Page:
Chinese President Xi Jinping on Monday sent Japan's new Prime Minister Fumio Kishida a congratulatory letter saying he would like to boost mutual trust and cooperation with him through dialogue and communication, state-run media reported.
China is expected to try to maintain stable relations with Japan's administration under Kishida, elected as prime minister by parliament earlier in the day, ahead of major events such as the Beijing Olympics and the Communist Party's twice-a-decade congress.
Foreign affairs experts said Chinese senior officials are closely watching whether Kishida's ruling Liberal Democratic Party will win in the upcoming House of Representatives election and ensure the longevity of his Cabinet.
Beijing has so far hoped that Kishida, a former foreign minister, will pursue a well-balanced diplomatic strategy toward China.
"The new Japanese Cabinet will not fundamentally change Japan's foreign policy, especially when it comes to China," the Global Times, a tabloid of the ruling Communist Party, said last Thursday after Kishida won the LDP presidential election.
"China-Japan ties cannot be allowed to deteriorate further, otherwise, the next Japanese leader will encounter tremendous difficulty when they attempt to mend ties," the newspaper added.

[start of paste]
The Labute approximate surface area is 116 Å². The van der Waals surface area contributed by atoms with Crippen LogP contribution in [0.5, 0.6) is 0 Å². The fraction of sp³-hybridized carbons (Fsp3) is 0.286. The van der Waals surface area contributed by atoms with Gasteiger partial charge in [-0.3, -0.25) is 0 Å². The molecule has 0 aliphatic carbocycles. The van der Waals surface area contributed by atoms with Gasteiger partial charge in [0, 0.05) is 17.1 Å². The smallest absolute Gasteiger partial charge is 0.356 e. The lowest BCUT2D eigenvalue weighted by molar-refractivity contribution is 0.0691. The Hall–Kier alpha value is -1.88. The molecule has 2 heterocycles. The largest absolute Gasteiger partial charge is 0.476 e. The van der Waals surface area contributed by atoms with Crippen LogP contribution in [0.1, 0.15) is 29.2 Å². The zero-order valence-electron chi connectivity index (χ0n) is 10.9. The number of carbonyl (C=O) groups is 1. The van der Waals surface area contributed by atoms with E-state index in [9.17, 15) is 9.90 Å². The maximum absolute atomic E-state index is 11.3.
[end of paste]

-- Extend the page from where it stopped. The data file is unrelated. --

As the year 2022 marks the 50th anniversary of the normalization of diplomatic relations between Japan and China, Kishida, known as a moderate with a steady hand, has affirmed the importance of holding summit talks with Xi.
During the presidential election campaign, however, Kishida promised to set up a new post of special adviser to the prime minister on human rights, in an apparent bid to tackle China's alleged repression in Xinjiang and its crackdown on Hong Kong's pro-democracy movement.
His pledge prompted the Chinese Foreign Ministry to say, "China's internal affairs brook no foreign interference. Japanese politicians should stop making an issue out of China."
Xi's leadership has also been frustrated by Kishida, who has welcomed Taiwan's filing of a formal application to join the Trans-Pacific Partnership free trade agreement, diplomatic sources said.
The Communist-led government, meanwhile, is focusing on what kind of role a new Japanese ministerial post centering on economic security will play, given that the position is believed to have been newly created to counter alleged technology theft by China, one of the sources said.
Relatively young ruling party lawmaker Takayuki Kobayashi, a former Finance Ministry bureaucrat, was appointed as minister in charge of economic security.
"If Kobayashi takes a hard-line stance on China, Sino-Japanese relations may worsen," the source in Beijing said.
Japan and China have been at odds over technology transfer, intellectual property protection, market openness and transparency as well as other trade and economic issues.
China is scheduled to host the Beijing Winter Olympics and Paralympics next February and March and the Communist Party is set to hold its congress in autumn 2022.